Coronavirus 2019 (COVID-19), also referred to as severe acute respiratory syndrome coronavirus-2 (SARS-CoV-2), became a global pandemic due to the continuous spread of the virus worldwide. The virus is considered a zoonotic contagious disease that can transmit from animal to human and from human to human (1); when transmitted into humans, it can lead to severe respiratory illness (2, 3). COVID-19 was first reported by the world health organization (WHO) on December 31, 2019; as a result of its continuous global transmission and inability to restrain the virus worldwide, it was declared a global health concern and announced as a global pandemic on March 11, 2020 (4).
The contagious virus began its ravaging effect from Wuhan, Hubei Province, China and then around the world (5–7), except Antarctica (8). Unlike past outbreaks in the same strain of coronavirus’ family-like Severe acute respiratory syndrome (SARS) and middle east respiratory syndrome (MERS), COVID-19 spread rapidly globally with a higher rate of infections and deaths (9). As at September 20, 2020, the global confirmed cases of COVID-19 were 30,685,001, with 955,843 deaths and 20,922,189 recoveries (10).
Several studies have noted that the major transmission route of COVID-19 is respiratory droplets produced from an infected person while sneezing and coughing. Infected surfaces and objects also transmit it since the virus can survive some hours while suspended in the air (11–13). The COVID-19 has been characterized by wide clinical features ranging from no symptoms to a severe form of respiratory illness (14, 15). The typical signs and symptoms of COVID-19 include respiratory symptoms, fever, cough and shortness of breath (1, 14, 16).
Although the spread of COVID-19 is highest in Europe and America, it has been alarmingly increased in Africa (17–20). The situation might be serious in Sub-Saharan Africa (SSA) due to high comorbidities (human immunodeficiency virus, tuberculosis and malaria), poverty, and poor healthcare service quality and access to health facilities (17, 18). As of September 19, the confirmed cases of COVID-19 from 55 African countries have reached 1,390,510 with reported deaths of 33,621, and 1,140,516 recoveries (10). In Africa, the first confirmed case of COVID-19 was reported in Egypt on February 14, 2020. Since then, the number of cases have continued to increase with Ethiopia, the Democratic Republic of Congo (DRC), Nigeria, Sudan, Angola, Tanzania, Ghana, and Kenya identified as vulnerable countries (21).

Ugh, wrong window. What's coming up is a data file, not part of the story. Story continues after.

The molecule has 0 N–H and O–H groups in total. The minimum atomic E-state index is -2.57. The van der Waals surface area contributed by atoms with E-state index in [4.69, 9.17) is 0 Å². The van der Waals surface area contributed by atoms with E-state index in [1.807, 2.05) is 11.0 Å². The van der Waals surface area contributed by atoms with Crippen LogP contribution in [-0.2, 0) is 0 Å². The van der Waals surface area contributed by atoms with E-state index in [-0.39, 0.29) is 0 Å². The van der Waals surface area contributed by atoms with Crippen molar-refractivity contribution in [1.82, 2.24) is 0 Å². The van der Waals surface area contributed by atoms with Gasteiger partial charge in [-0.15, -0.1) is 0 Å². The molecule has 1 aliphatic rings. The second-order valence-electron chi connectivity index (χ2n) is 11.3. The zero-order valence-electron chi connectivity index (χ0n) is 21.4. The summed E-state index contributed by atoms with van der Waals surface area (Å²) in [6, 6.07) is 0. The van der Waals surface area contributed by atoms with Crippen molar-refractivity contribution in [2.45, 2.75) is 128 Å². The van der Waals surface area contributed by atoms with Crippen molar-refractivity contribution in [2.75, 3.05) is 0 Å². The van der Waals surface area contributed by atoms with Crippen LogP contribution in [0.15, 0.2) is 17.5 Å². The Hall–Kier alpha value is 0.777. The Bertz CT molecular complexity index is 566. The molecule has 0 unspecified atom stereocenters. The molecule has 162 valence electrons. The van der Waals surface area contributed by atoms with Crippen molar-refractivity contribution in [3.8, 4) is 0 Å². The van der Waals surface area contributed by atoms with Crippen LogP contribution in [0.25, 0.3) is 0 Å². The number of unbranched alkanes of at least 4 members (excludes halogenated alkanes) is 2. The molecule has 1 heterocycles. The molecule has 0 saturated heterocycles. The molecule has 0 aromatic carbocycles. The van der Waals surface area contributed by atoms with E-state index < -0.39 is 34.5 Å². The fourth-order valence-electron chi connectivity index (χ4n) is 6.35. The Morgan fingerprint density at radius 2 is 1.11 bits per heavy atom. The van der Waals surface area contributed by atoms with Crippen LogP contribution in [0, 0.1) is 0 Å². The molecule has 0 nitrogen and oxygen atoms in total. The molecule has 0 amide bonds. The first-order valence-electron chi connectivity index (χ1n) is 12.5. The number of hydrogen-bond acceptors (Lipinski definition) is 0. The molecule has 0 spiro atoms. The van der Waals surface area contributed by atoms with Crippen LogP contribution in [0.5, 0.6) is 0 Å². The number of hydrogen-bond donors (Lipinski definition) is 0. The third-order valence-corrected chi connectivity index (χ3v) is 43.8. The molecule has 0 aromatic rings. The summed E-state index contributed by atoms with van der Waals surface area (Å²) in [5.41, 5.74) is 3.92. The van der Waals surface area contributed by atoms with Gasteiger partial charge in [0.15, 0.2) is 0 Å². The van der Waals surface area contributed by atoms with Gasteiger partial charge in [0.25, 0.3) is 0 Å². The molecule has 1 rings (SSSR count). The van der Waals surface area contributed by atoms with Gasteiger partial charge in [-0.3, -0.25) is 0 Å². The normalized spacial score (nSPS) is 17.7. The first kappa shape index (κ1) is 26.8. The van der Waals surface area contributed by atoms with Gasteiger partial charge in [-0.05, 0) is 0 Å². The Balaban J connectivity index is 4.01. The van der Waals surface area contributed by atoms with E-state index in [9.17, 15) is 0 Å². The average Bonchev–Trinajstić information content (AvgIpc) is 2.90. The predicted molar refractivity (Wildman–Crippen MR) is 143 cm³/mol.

A bi-national Africa study on knowledge, attitude and practice of Africans towards COVID-19 showed a magnitude of variation in knowledge, attitude and practice towards the virus (22). Other studies in SSA also concluded that African dwellers are not complying with recommended health and safety measures advised by the health ministers of the countries or WHO, including social distancing and other important preventive measures. This is because many people in Africa regarded the disease as a “distant white man’s sickness” that could never spread to their habitat (18, 23, 24).
Considering the low level of education that has been reported in some SSA countries (25), it is expected that misinformation about COVID-19 will almost spread faster among the vulnerable groups. However, as the number of COVID-19 cases gradually rises among the sub-Saharan population (10), uncertainties unfold as misinformation about COVID-19 continues to propagate in SSA. The propagation of misinformation in sub-Saharan Africa has also become a major concern for governments, public health experts and WHO (26).
Thus, a scoping review of literature on studies conducted in SSA on the knowledge, attitudes, perceptions and practices (KAP) toward COVID-19 is critical to understanding the magnitude of KAP towards the virus. It is anticipated that the study results will reveal research gaps to guide health experts in decision making in SSA as well as develop policies and interventions tailored towards bridging the gap.